Winning BattleHack not as easy as (Raspberry) Pi

A late night hunt for a replacement Raspberry Pi and a sleepless night led to victory for a team of developers known as Gearbox in PayPal and Braintree’s Sydney BattleHack.

 

The team won the 24-hour hackathon with an Internet of Things solution that allows users to open a secure box, which would be placed in public parks and enable access to sports equipment that could be paid for using PayPal.

 

The team cooked the Raspberry Pi they were using during the hack, which sparked a frantic online search for a replacement.

 

A shout out on social media found an eBay seller willing to meet them late on Saturday night and the project was saved.

 

 

The senior global director of the PayPal and Braintree Developer Network, John Lunn, who was also one of the competition judges, chuckles when recalling the team’s frantic search, but says it’s all part and parcel of a hackathon.

 

“We had some dramas, but we had a fun time,” he says with a laugh.

 

BattleHack Sydney is one of 14 BattleHacks around the globe and the Gearbox team will now be flown to San Francisco to compete in the BattleHack World Finals in November with a $US100,000 prize up for grabs.

 

It’s the second year BattleHack has been running, but the first time it’s visited Australia, and Lunn says the Gearbox team should have a good chance in the world finals.

 

“We didn’t know what to expect, but were happy to get the a variety of different people, from young university students to more senior people from university, people that worked corporate jobs at large companies in Sydney and people who were working on their own startups,” he says.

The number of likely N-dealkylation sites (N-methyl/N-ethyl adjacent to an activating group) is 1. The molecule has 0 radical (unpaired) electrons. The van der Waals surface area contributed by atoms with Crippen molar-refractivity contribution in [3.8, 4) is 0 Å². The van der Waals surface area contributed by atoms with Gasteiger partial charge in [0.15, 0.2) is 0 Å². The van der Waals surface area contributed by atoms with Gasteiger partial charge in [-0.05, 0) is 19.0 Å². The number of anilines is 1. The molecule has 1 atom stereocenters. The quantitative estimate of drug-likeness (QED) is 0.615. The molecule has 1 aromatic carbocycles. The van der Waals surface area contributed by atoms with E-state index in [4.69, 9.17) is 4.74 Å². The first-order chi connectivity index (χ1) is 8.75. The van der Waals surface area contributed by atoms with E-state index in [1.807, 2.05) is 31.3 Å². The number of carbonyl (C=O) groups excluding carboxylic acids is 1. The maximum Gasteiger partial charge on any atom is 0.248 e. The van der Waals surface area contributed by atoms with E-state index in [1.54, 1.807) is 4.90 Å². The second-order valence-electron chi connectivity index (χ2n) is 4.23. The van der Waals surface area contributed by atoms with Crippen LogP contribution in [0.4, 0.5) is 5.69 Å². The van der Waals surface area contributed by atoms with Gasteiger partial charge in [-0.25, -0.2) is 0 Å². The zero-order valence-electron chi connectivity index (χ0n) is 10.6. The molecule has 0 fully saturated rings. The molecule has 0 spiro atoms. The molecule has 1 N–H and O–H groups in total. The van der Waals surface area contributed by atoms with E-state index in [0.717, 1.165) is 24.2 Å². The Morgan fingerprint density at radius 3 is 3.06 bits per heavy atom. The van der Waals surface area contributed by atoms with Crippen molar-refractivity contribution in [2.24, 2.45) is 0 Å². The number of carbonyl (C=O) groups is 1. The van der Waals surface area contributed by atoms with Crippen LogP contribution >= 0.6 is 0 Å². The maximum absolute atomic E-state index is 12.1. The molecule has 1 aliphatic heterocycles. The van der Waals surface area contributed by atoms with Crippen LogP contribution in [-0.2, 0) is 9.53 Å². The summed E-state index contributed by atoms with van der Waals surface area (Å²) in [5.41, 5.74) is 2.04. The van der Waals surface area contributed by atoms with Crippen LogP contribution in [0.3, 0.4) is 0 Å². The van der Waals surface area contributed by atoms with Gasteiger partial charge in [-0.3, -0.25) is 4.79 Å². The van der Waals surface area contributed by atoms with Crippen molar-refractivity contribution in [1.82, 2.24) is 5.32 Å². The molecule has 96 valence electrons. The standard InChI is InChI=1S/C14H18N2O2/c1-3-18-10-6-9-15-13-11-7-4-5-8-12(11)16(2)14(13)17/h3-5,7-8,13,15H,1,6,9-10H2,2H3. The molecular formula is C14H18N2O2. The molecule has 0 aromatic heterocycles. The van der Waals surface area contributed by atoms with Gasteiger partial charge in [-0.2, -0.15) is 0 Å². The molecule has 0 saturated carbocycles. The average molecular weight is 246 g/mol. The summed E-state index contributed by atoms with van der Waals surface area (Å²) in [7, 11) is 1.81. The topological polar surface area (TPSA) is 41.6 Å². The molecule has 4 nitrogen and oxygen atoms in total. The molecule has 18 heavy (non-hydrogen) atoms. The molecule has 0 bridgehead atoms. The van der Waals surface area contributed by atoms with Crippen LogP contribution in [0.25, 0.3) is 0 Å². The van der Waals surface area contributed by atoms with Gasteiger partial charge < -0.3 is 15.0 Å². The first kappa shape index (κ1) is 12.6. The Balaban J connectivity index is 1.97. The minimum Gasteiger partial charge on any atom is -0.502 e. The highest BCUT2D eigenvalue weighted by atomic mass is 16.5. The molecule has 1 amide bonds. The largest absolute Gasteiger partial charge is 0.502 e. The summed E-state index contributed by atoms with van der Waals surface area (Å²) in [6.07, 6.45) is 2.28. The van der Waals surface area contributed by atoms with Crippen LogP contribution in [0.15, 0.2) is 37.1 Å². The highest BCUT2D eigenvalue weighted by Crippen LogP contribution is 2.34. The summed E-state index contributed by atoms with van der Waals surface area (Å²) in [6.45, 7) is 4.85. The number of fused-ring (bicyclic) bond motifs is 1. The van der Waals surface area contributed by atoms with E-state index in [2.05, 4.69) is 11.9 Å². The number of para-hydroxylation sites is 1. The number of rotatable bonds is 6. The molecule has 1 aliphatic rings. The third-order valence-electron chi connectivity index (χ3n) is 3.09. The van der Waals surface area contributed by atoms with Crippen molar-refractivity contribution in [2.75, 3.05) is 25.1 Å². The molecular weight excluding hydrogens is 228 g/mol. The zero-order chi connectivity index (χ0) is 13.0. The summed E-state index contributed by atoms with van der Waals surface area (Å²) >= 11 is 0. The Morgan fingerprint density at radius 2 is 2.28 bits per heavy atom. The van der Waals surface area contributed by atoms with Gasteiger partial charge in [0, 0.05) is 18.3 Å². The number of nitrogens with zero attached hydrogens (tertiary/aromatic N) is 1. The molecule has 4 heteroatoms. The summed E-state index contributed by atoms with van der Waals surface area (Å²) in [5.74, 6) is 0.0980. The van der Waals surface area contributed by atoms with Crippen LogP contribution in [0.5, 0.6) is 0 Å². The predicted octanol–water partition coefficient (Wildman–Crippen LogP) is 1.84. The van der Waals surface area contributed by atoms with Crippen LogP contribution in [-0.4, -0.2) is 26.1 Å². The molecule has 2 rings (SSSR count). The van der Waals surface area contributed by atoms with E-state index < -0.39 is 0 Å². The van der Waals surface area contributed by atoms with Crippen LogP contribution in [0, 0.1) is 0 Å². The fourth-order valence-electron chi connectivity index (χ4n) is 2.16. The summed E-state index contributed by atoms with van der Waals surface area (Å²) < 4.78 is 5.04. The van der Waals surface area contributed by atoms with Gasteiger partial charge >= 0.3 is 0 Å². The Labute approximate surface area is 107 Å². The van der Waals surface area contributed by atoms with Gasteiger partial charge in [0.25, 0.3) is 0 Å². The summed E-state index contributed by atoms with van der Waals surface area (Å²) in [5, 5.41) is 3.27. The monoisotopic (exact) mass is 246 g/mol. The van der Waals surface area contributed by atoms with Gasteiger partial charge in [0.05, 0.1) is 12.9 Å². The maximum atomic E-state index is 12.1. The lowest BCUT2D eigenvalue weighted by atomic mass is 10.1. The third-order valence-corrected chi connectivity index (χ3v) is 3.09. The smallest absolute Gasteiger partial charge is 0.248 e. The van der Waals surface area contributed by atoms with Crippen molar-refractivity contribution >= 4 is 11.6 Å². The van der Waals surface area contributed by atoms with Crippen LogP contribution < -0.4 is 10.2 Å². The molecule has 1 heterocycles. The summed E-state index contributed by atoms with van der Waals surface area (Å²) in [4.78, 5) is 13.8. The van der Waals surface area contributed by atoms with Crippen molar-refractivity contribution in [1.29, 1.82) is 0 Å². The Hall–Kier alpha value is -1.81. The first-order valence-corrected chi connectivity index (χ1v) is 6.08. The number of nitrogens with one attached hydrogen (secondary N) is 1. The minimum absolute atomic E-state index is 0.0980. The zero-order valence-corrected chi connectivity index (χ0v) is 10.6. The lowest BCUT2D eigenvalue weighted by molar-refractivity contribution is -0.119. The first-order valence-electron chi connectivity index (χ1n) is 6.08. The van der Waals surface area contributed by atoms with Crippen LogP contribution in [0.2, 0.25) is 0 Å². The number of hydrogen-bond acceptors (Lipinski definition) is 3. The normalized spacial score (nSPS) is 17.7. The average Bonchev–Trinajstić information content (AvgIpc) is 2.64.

“The quality was fine. We had a nice mixture of hardware and software and a good completion rate, the hacks we saw were finished.”

 

 

BattleHack teams were tasked with coming up with a solution to a local problem that would make their city a better place to live, using a mobile application that incorporates PayPal or Braintree.

 

Lunn says there was a great mix of ideas, including a number of which aimed to help the homeless, one of which looked at how homeless people could take donations once the world moves away from physical money, while others dealt with street art and crowdfunding.

 

“I am so pleased we could bring BattleHack to Australia this year to give Aussie developers a chance to show off their skills,” he says.

 

“The creativity and quality of code we saw proved that Australia has world-class developer talent.”

 

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